For her research, Argue compared anatomical structures of the type specimen of H. floresiensis, LB1, with several modern humans, and many ancient hominins such as H. erectus, H. ergaster, H. habilis, and the Dmanisi specimens.
What they found was that H. floresiensis had long arms in proportion to its legs, and is close to the primitive arm-to-leg ratio of the gracile australopithecine, Australopithecus garhi.
"Floresiensis seems to have evolved around the time of A. garhi, given its primitive arm-leg ratio, whereas H. habilis was moving towards the modern human ratio around the same time," said Argue.
"If we're right, it means some hominin must have moved out of Africa about two million years ago, which is half a million years earlier than the Dmanisi hominin, which is supposedly the earliest out of Africa," she added. (ANI)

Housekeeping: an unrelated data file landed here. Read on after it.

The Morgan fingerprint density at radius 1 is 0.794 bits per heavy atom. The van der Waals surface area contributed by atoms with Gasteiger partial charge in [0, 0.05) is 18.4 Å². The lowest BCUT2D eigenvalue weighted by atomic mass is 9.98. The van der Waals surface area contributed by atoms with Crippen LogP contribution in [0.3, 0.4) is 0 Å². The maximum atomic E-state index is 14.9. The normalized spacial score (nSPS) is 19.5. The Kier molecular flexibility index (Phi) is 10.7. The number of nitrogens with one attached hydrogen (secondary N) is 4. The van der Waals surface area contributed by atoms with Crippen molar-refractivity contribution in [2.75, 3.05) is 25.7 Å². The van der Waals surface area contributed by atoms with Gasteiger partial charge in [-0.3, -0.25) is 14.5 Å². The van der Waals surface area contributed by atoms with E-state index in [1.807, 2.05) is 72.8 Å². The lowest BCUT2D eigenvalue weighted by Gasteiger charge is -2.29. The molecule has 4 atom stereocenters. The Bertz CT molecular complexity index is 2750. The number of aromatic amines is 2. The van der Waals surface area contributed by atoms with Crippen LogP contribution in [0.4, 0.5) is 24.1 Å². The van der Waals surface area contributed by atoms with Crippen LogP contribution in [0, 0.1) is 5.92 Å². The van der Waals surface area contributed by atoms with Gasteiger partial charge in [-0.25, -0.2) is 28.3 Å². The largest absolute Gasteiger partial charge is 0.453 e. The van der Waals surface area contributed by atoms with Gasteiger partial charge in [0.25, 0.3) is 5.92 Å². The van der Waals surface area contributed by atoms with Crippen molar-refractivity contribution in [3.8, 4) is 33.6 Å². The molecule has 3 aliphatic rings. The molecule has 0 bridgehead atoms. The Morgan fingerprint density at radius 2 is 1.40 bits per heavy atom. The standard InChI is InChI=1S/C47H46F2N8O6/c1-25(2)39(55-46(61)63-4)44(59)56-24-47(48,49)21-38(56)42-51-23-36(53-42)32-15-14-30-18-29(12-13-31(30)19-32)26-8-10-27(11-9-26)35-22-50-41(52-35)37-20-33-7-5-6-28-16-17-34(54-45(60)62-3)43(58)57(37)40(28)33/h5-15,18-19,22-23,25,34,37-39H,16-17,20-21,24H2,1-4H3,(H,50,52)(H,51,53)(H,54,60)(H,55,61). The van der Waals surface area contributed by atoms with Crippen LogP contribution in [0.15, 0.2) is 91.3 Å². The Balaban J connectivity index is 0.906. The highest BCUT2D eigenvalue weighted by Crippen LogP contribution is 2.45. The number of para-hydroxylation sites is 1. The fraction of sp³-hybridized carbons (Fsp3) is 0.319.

The initial problem that I have with this model is that, up to this point, we have discovered no fossil evidence outside of Africa of any of these critters, which you would expect if some of them dropped dead on the way over to Indonesia, or the crude stone tools that they may have made. On the other hand, we were saying that all the way up to the discovery of the Dmanisi remains a few years ago.